Friday, 7 September 2012

The ECB Won't Really Do "Whatever It Takes"

I can't understand why 'stock markets soared' 2% on yesterday's announcement by the European Central Bank (if there really was a causal link). 

Mario Draghi's threat/promise in late July that the European Central Bank would to do 'whatever it takes' to save the Euro always rang hollow. And yesterday's long-promised follow-up announcement on (some) of the detail only confirmed the lack of substance.

Doing 'whatever it takes' would involve the ECB buying the bonds of troubled Eurozone Zerozone countries unconditionally - regardless of whether those countries operate their economies responsibly. Of course that's a crazy notion, and a long way from what the ECB is really offering to do. Draghi added yesterday that troubled countries would actually have to formally request such purchases and accept "strict and effective conditionality", which roughly translates into all European languages as "austerity". 

Of course that's something Greece and Spain have shown a marked reluctance to accept - understandably. And there seems no real way to force them to do so without sending the boys around, which would shatter the single European fantasy ideal. As Graham Bishop has explained, this has always been the flaw in Zerozone monetary 'union'. There's no credible plan to discipline profligate states. Those who negotiated the Maastricht Treaty believed such states would ultimately behave in the interests of the Zerozone, just as Alan Greenspan thought the boards of Lehman Brothers and others would ultimately refrain from driving their firm into a wall in the interests of shareholders and taxpayers...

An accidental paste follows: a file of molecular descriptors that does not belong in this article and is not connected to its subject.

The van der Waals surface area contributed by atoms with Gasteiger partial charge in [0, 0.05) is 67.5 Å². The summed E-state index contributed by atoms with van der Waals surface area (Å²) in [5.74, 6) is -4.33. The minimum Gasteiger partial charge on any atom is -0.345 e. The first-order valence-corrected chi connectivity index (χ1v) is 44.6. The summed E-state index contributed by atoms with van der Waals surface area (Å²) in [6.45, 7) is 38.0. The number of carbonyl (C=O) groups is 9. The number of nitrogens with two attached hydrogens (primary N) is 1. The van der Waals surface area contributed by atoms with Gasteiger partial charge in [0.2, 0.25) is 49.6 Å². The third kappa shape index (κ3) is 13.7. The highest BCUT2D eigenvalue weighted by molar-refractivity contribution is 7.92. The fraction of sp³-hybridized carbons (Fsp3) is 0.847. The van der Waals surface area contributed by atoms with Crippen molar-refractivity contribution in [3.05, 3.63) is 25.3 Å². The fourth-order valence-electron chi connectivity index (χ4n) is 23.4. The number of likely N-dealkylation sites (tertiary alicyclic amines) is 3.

So it seems the giant EU foot is intent on kicking this particular urn down the road until it breaks. In the meantime, hopefully Greece and anyone else who is genuinely unable to cope will grasp the opportunity for an amicable parting to recover on their own terms.

Image from JMK Advisors.

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